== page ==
For a lot of the horror/comedy hybrids that came out of the eighties, there are few that hold up as being actually funny and aside from a line or two in this film, Doom Asylum can be added to that list.
The problem with such humour is that it ends up being dated and what was funny in 1987 is not necessarily funny now. While there are no specific cultural references of the time that would indeed date this movie, it has a different problem that kills the humour – bad dialogue and jokes bereft of mirth or cleverness. If writer Rick Marx had just gone for straight-up horror, the picture could have been quite spooky what with it taking place in an abandoned asylum and yet, he instead sucked anything that might have been frightening out of the picture by trying to make it humourous. There is horror present in the form of a crazed maniac with rotting flesh and a highly gruesome face hunting down and killing everyone who happens to be in said asylum and doing so in grisly fashion. It is all quite morbid and horrific in nature, but at no time was there any suspense or tension leading up to said murders nor were any of them the least bit scary.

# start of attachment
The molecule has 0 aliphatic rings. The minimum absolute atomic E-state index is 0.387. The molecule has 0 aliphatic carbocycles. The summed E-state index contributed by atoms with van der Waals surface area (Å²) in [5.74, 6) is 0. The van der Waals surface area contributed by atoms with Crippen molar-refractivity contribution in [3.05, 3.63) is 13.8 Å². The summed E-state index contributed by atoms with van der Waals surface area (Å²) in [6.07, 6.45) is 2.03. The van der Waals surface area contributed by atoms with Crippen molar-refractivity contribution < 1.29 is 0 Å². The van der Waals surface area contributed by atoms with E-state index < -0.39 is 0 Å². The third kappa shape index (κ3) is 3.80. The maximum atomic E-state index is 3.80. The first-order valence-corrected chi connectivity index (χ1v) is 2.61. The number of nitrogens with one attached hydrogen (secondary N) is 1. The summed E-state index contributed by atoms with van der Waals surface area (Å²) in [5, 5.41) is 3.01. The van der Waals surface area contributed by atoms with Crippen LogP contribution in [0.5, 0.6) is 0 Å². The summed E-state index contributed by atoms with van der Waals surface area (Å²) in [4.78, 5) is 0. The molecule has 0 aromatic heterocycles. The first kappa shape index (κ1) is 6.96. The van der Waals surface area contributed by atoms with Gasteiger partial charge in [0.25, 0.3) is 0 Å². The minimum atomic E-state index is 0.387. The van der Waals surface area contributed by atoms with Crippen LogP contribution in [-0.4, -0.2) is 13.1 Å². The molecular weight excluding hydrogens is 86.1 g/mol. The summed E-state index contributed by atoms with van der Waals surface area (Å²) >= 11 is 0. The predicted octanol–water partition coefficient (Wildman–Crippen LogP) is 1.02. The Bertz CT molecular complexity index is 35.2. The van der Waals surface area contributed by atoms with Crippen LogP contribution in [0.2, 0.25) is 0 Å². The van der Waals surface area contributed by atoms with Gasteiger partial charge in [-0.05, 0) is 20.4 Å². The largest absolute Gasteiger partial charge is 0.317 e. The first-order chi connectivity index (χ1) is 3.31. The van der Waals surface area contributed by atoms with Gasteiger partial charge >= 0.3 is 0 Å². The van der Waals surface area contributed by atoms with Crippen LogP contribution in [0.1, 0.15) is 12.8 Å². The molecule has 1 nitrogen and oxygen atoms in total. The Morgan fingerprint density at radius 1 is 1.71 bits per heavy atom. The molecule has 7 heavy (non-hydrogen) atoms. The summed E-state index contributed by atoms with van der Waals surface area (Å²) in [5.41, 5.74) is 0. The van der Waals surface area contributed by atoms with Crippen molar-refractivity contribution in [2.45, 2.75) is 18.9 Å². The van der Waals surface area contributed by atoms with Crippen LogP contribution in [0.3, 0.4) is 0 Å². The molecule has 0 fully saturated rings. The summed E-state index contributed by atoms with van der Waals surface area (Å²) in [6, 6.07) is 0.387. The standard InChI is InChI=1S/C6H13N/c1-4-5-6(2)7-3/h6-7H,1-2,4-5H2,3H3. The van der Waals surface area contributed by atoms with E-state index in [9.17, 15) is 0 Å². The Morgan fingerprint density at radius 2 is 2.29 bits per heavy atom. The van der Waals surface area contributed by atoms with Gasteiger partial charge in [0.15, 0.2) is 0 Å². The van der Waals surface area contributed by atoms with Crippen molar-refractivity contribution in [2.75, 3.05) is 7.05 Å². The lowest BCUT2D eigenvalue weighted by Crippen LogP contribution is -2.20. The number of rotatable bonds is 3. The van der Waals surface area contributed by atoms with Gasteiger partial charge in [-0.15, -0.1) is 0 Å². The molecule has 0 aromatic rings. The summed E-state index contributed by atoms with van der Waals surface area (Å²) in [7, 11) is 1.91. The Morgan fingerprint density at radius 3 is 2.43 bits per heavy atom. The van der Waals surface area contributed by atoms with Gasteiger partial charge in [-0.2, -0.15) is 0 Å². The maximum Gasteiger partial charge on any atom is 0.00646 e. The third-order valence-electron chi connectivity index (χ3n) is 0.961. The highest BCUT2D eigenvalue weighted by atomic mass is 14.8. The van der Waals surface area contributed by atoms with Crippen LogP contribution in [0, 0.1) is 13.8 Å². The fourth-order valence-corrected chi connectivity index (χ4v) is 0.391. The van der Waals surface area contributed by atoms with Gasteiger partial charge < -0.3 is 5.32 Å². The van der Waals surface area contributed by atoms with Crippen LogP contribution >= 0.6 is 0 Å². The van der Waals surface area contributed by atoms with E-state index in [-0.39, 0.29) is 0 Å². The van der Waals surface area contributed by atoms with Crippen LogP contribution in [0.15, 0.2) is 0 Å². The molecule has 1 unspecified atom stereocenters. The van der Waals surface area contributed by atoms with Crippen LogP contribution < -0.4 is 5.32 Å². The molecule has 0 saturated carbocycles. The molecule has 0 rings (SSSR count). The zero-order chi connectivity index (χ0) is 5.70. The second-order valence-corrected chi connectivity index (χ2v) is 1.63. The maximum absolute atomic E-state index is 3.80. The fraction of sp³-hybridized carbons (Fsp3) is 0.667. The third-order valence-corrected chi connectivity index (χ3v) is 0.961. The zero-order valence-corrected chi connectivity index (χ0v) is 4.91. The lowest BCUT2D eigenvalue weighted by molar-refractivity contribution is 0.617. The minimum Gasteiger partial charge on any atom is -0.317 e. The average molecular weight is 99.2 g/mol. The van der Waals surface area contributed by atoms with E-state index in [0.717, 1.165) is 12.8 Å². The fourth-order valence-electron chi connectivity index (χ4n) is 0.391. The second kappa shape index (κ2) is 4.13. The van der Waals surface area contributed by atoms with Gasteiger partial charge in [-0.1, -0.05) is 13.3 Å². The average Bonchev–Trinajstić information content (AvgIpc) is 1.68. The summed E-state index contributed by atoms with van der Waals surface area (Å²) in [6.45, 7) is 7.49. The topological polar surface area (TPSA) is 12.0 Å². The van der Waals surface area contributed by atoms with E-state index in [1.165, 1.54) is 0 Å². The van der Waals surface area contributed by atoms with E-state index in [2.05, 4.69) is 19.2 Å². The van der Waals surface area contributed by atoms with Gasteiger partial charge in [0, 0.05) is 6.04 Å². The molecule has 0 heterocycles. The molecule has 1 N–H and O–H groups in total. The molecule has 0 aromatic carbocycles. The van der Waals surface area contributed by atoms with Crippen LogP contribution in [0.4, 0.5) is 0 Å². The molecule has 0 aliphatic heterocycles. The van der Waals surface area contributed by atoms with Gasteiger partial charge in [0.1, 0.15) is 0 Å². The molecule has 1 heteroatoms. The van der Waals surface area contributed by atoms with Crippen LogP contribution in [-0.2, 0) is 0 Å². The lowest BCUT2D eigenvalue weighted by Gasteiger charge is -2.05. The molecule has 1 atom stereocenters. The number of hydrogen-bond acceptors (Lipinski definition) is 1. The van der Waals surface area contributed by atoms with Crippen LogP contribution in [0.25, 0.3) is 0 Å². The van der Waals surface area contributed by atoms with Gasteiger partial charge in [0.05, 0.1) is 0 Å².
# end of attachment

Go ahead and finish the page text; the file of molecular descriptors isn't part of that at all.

Made for little more than a shoestring, director Richard Friedman does a good job at moving things along for the most part and the special effects were fairly decent, the big bad looking as though he had just been through a meat grinder and his victims fairing little better. There is a bit of ridiculousness present, some of it taking the form of the punk band and the awful one-liners that the killer spouts, not to mention Patty Mullen’s character calling her maybe-boyfriend ‘mother’ and it all adds a real visible layer of cheese to the proceedings.
For a B movie, Doom Asylum is not the worst one will ever see and sports everything that audiences want out of a silly film like this one. Every cliché is present and no matter how bad it gets or how ludicrous, it still manages to be a fun watch all the same.
2.5 out of 5